3. Need is a key component of lust, but we often talk about it in cliches. A lot of my life has been spent figuring out what it is to “need” someone or something. Once upon a time I thought I needed many things, but now I know I need only that which makes me content. But the need we often use in writing isn’t about existential happiness. No it is about an aching feeling of not just want, but the knowledge you cannot and should not continue without that thing or person. Full disclosure, the notion of “need” is something I’ve always romanticized until recently.In theory it is so romantic, but to me it also signals an immature love. I spent 6 pining for a man I thought I needed and it took him destroying my dreams to make me see that love shouldn’t make you feel that way. You may call me a cynic, but I call it obsession. I won’t claim we didn’t need each other when we were together. In fact I know we needed each other more than anything that we had at the time, but you should be able to stand on your own even if it hurts. If you can’t please think about what you’re feeling because you should never want to stop living because of anyone leaving like that. That all being said need is absolutely beautiful in writing. fuckhard-heart-love-need-typography-favim-com-134749_large The thing about writing a character having a profound need is it can’t just be consuming…you have to make it felt. The sensation of need is one that isn’t just a character wanting strongly. But either: a character experiencing a powerful “realization”, through conscious thought, feeling, or both; a character , usually unconsciously, acting on impulses and a deep desire for someone or something whether recognized or not. Weaving a story where a character isn’t, only or even necessarily denying their need, but a character whose compulsive need/desire for is building is essentially writing about obsession. As I related in my story to have a need is to be obsessed, and that doesn’t last forever. Time doesn’t matter, but there it is most power when the obsessive need builds or when it is felt in a moment. Truthfully I believe need is often momentary, and by that I mean the need comes when you feel their is a risk. It hits you when you ,consciously or unconsciously, feel as though you need to act or cannot act but feel as though if you don’t something will slip away. There’s this weird tie between helplessness and need…and oddly hoarding, which is a common obsession. This is awesome because it gives you a thousand different ways to convey this situation because every single person has a slightly different reaction to need. Some people view it as an invasion by emotion, while others interpret it as this wonderful emotion(sweeping like a good pop song). You can go anywhere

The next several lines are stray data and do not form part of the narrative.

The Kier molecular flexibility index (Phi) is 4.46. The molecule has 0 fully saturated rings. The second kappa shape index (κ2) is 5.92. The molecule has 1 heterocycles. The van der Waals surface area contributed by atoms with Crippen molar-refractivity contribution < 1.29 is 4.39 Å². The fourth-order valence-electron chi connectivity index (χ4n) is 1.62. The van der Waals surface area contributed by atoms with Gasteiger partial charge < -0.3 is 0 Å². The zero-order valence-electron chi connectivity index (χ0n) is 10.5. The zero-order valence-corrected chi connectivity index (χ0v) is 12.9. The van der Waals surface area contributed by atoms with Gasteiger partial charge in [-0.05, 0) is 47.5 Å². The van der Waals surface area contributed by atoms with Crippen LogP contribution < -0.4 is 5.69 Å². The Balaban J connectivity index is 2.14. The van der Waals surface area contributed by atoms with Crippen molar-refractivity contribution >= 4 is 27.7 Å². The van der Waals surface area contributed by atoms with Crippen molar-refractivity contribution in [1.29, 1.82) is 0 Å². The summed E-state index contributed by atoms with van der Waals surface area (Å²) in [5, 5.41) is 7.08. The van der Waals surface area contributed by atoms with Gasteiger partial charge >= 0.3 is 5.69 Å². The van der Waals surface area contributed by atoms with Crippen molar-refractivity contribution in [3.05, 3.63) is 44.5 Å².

Of course this post barely scratched the surface of it all, but I wanted to begin unpacking a bit of this awesome and complex thing we call lust! What do you think? Do you agree? Do you disagree? Tell me what’s up!

 

One Sentence Story Time: Nanonwrimo Edition

In the heat of the battle in the midst of burning magic and the beastial cries of warring animals that blended with seering human screams I found myself reminded of New Year’s Eve 1923.

So this is the first line of my nanowrimo story which will be published under another name so. This is all you’re getting . Not sure it’s going to his 50,000 words or not but I think it’s going to be fabulous.